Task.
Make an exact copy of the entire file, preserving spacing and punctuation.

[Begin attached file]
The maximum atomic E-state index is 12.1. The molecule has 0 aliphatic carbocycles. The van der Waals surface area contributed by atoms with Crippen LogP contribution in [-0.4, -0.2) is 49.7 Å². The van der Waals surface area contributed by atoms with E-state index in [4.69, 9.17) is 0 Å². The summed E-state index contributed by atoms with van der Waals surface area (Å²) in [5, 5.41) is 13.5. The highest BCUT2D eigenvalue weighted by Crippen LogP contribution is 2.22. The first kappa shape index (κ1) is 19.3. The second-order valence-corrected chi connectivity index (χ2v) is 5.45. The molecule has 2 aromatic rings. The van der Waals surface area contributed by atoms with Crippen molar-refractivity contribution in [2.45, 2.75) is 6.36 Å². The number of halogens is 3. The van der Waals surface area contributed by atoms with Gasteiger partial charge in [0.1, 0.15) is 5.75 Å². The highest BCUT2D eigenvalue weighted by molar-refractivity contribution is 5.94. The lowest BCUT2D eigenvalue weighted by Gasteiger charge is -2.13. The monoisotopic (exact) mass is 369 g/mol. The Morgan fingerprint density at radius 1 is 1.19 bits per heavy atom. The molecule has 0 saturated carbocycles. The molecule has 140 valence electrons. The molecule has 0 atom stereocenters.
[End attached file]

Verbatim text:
The maximum atomic E-state index is 12.1. The molecule has 0 aliphatic carbocycles. The van der Waals surface area contributed by atoms with Crippen LogP contribution in [-0.4, -0.2) is 49.7 Å². The van der Waals surface area contributed by atoms with E-state index in [4.69, 9.17) is 0 Å². The summed E-state index contributed by atoms with van der Waals surface area (Å²) in [5, 5.41) is 13.5. The highest BCUT2D eigenvalue weighted by Crippen LogP contribution is 2.22. The first kappa shape index (κ1) is 19.3. The second-order valence-corrected chi connectivity index (χ2v) is 5.45. The molecule has 2 aromatic rings. The van der Waals surface area contributed by atoms with Crippen molar-refractivity contribution in [2.45, 2.75) is 6.36 Å². The number of halogens is 3. The van der Waals surface area contributed by atoms with Gasteiger partial charge in [0.1, 0.15) is 5.75 Å². The highest BCUT2D eigenvalue weighted by molar-refractivity contribution is 5.94. The lowest BCUT2D eigenvalue weighted by Gasteiger charge is -2.13. The monoisotopic (exact) mass is 369 g/mol. The Morgan fingerprint density at radius 1 is 1.19 bits per heavy atom. The molecule has 0 saturated carbocycles. The molecule has 140 valence electrons. The molecule has 0 atom stereocenters.